Diesel Truck Cost Versus Electric Truck Using One Truckers Claims

A person who claims to be trucker in the comments says:

All I know is I have been an OTR trucker for 50 years. I have driven over 5,000,000 miles in that time. Some short haul…mostly long haul. There is no way an electric truck will favorably compare to my diesel units. My last CAT diesel went 1,915,000 before it’s first overhaul at a cost of $13,000 USD. I would bet the cost of batteries for an electric truck would be triple that number. Impossible to justify and still turn a small profit.

NOTE: I have said before that the current Tesla Semi truck and the lack of existing megachargers means that this is targeting about 60% of the class 8 truck driving situations. There needs to be the deployment of megapacks and megachargers and new electric truck stops and initially on-site charging stations like Pepsi is installing for their first 26-100 electric trucks. The range of electric class 8 trucks will improve and the charging system will be deployed at about 1000+ locations in 2023, 5000 locations in 2024 etc…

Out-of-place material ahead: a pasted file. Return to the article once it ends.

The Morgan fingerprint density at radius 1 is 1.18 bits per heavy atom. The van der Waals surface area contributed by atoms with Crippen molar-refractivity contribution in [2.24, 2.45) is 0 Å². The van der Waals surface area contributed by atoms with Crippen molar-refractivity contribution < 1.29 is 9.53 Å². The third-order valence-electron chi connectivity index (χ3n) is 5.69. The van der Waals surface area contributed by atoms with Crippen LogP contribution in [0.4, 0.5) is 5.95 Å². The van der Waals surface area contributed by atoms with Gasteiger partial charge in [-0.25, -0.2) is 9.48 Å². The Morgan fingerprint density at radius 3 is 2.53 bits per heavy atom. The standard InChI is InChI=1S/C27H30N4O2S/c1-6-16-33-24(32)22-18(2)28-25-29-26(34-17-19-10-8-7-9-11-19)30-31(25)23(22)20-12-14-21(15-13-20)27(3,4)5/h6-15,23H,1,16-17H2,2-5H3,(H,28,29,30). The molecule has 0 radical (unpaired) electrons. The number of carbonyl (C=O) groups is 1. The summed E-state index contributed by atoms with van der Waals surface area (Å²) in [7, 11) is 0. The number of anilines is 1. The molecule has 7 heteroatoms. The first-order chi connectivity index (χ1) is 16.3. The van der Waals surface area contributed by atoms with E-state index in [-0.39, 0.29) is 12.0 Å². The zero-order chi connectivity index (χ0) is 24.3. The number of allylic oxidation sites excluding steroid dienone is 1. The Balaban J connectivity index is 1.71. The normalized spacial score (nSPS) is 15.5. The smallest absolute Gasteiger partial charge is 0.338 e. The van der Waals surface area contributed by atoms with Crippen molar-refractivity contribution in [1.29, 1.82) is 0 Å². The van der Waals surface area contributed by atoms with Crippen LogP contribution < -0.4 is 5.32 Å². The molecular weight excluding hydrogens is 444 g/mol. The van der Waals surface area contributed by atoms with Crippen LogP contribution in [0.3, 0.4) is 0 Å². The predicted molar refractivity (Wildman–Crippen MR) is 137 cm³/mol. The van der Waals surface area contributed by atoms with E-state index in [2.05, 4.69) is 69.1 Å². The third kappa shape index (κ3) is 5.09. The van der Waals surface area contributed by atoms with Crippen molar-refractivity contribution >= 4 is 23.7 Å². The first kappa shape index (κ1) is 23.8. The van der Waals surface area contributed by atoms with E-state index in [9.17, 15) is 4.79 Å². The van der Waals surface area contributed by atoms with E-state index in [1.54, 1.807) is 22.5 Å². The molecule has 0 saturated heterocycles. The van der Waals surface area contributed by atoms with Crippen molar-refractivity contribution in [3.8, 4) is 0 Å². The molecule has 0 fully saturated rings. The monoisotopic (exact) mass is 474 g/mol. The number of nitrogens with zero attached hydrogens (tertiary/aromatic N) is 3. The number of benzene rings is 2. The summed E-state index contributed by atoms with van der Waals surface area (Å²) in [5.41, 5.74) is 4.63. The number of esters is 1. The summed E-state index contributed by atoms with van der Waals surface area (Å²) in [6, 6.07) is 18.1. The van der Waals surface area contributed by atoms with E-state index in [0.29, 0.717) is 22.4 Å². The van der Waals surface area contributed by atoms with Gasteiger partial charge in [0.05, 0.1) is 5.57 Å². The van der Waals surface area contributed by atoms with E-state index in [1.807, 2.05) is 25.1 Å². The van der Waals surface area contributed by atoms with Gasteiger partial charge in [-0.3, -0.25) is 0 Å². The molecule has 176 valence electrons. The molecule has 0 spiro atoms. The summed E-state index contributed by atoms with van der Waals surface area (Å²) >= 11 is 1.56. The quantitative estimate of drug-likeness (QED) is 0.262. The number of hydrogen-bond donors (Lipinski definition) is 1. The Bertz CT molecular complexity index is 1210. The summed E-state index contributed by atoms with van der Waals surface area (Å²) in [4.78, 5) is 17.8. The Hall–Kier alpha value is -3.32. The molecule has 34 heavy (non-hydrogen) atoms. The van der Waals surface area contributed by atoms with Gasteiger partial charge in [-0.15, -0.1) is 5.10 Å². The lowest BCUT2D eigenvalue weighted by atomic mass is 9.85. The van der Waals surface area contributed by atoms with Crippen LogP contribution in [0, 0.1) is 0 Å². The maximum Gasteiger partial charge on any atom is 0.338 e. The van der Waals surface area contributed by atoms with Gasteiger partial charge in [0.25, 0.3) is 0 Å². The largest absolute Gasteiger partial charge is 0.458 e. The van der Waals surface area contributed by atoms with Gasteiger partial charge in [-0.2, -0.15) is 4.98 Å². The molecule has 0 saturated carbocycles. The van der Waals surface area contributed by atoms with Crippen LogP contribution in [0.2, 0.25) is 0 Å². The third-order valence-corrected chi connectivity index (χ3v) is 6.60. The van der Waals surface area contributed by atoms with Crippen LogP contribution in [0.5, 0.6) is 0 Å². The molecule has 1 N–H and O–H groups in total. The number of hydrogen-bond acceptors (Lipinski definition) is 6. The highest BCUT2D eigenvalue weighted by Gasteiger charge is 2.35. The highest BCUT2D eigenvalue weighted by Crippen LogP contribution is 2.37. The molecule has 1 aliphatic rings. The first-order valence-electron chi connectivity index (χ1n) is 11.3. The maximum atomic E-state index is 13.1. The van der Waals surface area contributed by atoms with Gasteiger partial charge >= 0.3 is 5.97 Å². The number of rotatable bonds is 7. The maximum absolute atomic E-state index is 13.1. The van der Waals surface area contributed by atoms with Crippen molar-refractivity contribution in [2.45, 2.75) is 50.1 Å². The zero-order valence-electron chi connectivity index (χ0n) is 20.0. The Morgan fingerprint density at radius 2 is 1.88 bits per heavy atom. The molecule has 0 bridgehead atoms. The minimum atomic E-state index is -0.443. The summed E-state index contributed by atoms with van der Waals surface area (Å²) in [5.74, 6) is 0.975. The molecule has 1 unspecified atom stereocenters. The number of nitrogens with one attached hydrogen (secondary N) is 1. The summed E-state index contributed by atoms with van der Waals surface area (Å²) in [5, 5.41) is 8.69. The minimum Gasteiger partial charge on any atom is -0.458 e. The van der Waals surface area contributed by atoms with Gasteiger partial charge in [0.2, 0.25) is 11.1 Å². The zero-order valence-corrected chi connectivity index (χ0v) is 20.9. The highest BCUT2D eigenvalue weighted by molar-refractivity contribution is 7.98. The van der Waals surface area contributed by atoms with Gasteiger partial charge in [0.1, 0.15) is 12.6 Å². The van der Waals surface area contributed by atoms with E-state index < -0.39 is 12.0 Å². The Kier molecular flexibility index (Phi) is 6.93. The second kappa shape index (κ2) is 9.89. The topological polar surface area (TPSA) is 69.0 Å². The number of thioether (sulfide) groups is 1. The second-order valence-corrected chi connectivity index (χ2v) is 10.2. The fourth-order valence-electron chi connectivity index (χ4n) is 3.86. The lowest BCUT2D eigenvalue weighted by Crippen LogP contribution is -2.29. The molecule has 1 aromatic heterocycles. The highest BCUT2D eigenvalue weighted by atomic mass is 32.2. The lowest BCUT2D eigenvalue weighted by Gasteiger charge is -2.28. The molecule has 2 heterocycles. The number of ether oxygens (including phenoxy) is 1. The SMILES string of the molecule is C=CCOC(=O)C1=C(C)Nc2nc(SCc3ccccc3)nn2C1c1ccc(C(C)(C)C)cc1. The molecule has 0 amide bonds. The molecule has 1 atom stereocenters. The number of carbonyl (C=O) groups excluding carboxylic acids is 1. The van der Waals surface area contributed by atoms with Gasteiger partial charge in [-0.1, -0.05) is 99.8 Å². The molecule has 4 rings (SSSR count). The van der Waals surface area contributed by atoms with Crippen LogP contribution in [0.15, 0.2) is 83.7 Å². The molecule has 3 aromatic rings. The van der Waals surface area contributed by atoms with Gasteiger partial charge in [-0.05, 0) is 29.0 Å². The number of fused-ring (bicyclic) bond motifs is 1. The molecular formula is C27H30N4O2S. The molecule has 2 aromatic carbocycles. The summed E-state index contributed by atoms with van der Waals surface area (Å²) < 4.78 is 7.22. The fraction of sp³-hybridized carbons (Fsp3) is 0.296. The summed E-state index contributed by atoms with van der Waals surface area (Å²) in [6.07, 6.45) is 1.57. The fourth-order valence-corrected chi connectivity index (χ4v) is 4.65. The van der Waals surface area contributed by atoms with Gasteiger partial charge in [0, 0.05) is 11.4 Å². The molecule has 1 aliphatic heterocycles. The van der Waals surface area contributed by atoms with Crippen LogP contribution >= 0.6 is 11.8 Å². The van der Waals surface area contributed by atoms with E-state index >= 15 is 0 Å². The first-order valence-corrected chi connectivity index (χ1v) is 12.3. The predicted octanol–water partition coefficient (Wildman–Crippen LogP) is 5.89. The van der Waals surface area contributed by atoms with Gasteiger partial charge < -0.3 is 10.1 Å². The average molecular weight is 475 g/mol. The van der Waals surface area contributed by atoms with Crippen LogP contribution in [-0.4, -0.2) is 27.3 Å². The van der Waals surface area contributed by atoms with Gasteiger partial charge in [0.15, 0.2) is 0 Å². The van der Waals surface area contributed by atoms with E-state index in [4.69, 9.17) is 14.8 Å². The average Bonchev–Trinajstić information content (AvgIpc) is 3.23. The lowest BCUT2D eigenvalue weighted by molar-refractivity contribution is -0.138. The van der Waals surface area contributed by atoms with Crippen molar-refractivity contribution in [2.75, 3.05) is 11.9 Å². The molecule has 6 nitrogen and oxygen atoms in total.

Diesel truck drivers get about 6 miles per gallon. This person would have used 833k gallons of diesel to drive 5 million miles.

Diesel is currently $4.1-$5.6 per gallon in the USA.

100k miles per year is 16.6k gallons per year. This is about $80k per year in fuel.

The 500-mile range Tesla semi would need $17k/year in electricity at an average 10 cents per kWh wholesale price. Your CAT diesel went 1.9 million miles. Lets call it 2 million miles for easier calc. $1.6 million in fuel. Batteries are dropping in price by about 10% per year.

If you get a Tesla semi and assume 1 million miles before a battery change.

Tesla Semi – $250k less $40k federal tax credit (less $132k for California tax credit or $180k for NY tax credit). Lets assume you don’t get the state credit. $210k.

Over 10 years, $170k of electricity versus $800k of diesel.

$380k vs $800k

Add a $100 per kWh battery change for a 900kWh battery. $90k. The battery prices in ten years should easily be $50-60 per kWh. The battery replacement could be only $50k.

$470k vs $800k assuming a more expensive battery hange.

Repeat for next decade, but the next battery change would be at half the cost.

Regen braking on downhill means no risk of break failure. 24% of Semi accidents are brake-related. Lowers insurance cost (biggest cost after fuel, driver).